Pods: hang on into winter and are finally torn off by wind in halves with seeds attached. yellowish brown in color. leaflets usually odd in number. generally bearing short. flat. rusty brown in color. twig. BLACK LOCUST yellow locust. in a cavity below leaf scars. one-third natural size. Winter buds: terminal bud absent. The wood is very strong. and extremely durable in contact with the soil. papery pods. Leaves: alternate. with 7 to 19 entire leaflets arranged along central stem. brown in color. and in such locations it seems better able to survive attacks of the locust borer. downy buds depressed in bark. stiff spines. ripening in September. containing 4 to 8 small brown or black seeds. 8 to 14 inches long. becoming deeply furrowed into distinct. 44 . oval in shape. 1 1/2 to 2 inches long. heavy. in pairs at base (node) of leaves. small. thick. Bark: rough even on young trunks. In favorable locations it spreads rapidly by means of root suckers.29. short. stiff spines 1/4 to 1/2 inch long. compound. short-stalked. two-thirds natural size Fruit: a pod. It grows with exceptional rapidity on well-drained fertile soils. which have rendered the tree worthless in some areas. hard. formerly. Distinguishing features: compound leaves with oval leaflets. As a post wood it has no equal and is also used for ties and fuelwood and. white locust Robinia pseudoacacia Linnaeus Black locust is not a native of New York but was a great favorite with early settlers as a dooryard tree from where it has escaped to form dense thickets along roadsides in many sections of the state. rounded ridges that are not scaly. Twigs: slender. 2 to 4 inches long. smooth. covered with down. BLACK LOCUST Leaf and fruit. brittle. lateral buds very small. for insulator pins on pole lines. reddish to greenish brown in color. dried pod acts as sail to carry seed considerable distances.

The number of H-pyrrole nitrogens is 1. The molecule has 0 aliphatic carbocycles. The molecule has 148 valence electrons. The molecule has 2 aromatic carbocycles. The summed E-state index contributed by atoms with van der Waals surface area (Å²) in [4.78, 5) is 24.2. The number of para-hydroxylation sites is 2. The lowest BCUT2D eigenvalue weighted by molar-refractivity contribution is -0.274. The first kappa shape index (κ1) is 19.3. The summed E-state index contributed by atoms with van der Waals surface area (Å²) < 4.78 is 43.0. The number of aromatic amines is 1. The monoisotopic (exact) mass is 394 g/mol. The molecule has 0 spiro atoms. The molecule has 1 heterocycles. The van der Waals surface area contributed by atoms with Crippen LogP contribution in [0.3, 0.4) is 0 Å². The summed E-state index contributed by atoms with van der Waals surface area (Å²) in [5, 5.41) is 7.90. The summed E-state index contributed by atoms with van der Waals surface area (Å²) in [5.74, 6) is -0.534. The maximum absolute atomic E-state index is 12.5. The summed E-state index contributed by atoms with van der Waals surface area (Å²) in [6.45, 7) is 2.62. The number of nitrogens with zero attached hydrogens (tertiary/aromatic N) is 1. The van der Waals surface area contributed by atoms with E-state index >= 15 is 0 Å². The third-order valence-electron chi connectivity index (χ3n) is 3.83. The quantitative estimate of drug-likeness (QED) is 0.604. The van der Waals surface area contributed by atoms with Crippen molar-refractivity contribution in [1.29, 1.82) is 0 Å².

grayish brown in color. usually bearing stiff. HONEY-LOCUST sweet-locust Gleditsia triacanthos Linnaeus Honey-locust. simply or. 10 to 18 inches long. twig. if singly compound. 1 1/2 inches wide. 1/3 inch long. one-fourth natural size. more usually. zigzag. with 18 to 28 leaflets. each pod containing 10 to 20 brown oval seeds. glossy. 6 to 8 inches long. 45 . strong. smooth. 2 to 3 in each cluster. three-fourths natural size Fruit: flat pod. The wood is hard. and coarse-grained but not as durable in contact with the soil as is the black locust. with 4 to 7 pairs of secondary leaf stems. with age becoming roughened into firm. with elliptical leaflets. leaflets usually even in number. though native to western New York only. broad. Leaves: alternate. usually twisted. doubly compound. Its habit of growing in open rather than forest situations gives its wood a knotty character. hence the name “honey-locust. sharp-branched thorns 3 to 4 inches long (lacking in most horticultural varieties). elliptical. if doubly compound. usually doubly compound leaves. reddish brown in color. HONEY-LOCUST Leaf and fruit. Winter buds: terminal bud absent. not easily seen. Fleshy part of pod is sweet. ripening in late autumn but staying on tree well into winter. stout thorns. has been widely introduced as a hedge and ornamental tree and is hardy and scattered throughout the state except in the mountains.” Distinguishing features: branched. 1 1/2 to 2 inches long. Twigs: rather stout. lateral buds very small. Bark: on young branches smooth. above leaf base (node). blackish ridges with edges that curve outward.30. reddish-brown pod. large.